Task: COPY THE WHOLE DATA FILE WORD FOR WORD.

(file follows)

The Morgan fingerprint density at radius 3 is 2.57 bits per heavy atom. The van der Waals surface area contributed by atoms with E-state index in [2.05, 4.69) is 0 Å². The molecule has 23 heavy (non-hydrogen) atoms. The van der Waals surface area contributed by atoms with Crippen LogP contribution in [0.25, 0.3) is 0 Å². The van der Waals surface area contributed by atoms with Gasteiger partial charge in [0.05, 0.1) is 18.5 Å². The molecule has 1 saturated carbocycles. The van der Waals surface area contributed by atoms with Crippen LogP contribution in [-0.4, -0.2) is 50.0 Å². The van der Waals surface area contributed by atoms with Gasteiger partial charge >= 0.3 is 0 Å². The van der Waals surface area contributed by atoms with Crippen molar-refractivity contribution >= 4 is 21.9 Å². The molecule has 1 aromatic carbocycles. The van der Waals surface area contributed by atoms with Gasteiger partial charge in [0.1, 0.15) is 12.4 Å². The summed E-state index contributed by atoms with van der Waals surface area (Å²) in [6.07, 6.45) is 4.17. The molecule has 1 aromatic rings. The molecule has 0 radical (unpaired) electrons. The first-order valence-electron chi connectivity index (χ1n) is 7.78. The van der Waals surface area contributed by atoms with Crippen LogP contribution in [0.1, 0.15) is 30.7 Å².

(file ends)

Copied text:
The Morgan fingerprint density at radius 3 is 2.57 bits per heavy atom. The van der Waals surface area contributed by atoms with E-state index in [2.05, 4.69) is 0 Å². The molecule has 23 heavy (non-hydrogen) atoms. The van der Waals surface area contributed by atoms with Crippen LogP contribution in [0.25, 0.3) is 0 Å². The van der Waals surface area contributed by atoms with Gasteiger partial charge in [0.05, 0.1) is 18.5 Å². The molecule has 1 saturated carbocycles. The van der Waals surface area contributed by atoms with Crippen LogP contribution in [-0.4, -0.2) is 50.0 Å². The van der Waals surface area contributed by atoms with Gasteiger partial charge >= 0.3 is 0 Å². The van der Waals surface area contributed by atoms with Crippen molar-refractivity contribution >= 4 is 21.9 Å². The molecule has 1 aromatic carbocycles. The van der Waals surface area contributed by atoms with Gasteiger partial charge in [0.1, 0.15) is 12.4 Å². The summed E-state index contributed by atoms with van der Waals surface area (Å²) in [6.07, 6.45) is 4.17. The molecule has 1 aromatic rings. The molecule has 0 radical (unpaired) electrons. The first-order valence-electron chi connectivity index (χ1n) is 7.78. The van der Waals surface area contributed by atoms with Crippen LogP contribution in [0.1, 0.15) is 30.7 Å².